Smart cards also help to detect fraud. “For a lot of managers, it’s become another way of detecting illegal activity,” says Stanley Marx, Director of Development at Aces Laundry Services LLC in Hartsdale, New York. “If there’s a name that keeps coming up and they don’t live in that building, it gives the landlord insight as to who is using their machines.”
Newer-model washers are also more efficient than ever before, as new federal mandates for water conservation have come into effect. “Modern top-load machines are almost as water efficient as front-load washers from five years ago with almost 40 percent reduction in water usage vesus the older machines,” says James Wigfall of CSC ServiceWorks in Florida. “Modern front-load machines are still the most water efficient. All high-efficiency machines require changes in soap usage by residents. Low water and high soap are incompatible, which requires residents to change some old habits.”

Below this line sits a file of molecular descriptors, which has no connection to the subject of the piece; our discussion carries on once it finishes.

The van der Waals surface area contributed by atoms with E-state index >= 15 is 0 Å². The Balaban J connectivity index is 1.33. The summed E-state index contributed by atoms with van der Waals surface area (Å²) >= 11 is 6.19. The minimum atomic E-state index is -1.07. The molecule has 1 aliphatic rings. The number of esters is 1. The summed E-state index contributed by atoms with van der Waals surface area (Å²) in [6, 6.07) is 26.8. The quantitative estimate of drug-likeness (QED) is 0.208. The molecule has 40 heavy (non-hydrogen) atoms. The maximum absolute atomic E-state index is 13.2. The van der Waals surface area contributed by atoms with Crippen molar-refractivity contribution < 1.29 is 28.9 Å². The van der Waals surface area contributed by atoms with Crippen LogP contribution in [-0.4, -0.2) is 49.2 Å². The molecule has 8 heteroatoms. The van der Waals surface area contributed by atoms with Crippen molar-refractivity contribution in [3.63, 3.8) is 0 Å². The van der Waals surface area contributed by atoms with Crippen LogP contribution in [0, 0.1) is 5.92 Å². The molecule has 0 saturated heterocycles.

Carlos Sessarego, District Sales Manager for Mac-Gray/CSC ServiceWorks, also in Florida, says the biggest area for technology change is in Internet connectivity, which opens up options for bank card payment, and self-diagnostics of equipment for speedier service.
Change Point from Mac-Gray is a system that allows residents to submit a service request without ever picking up the phone, and Coinmach offers an app in which service requests can be submitted by smartphones just by taking a picture of the laundry machine ID plate.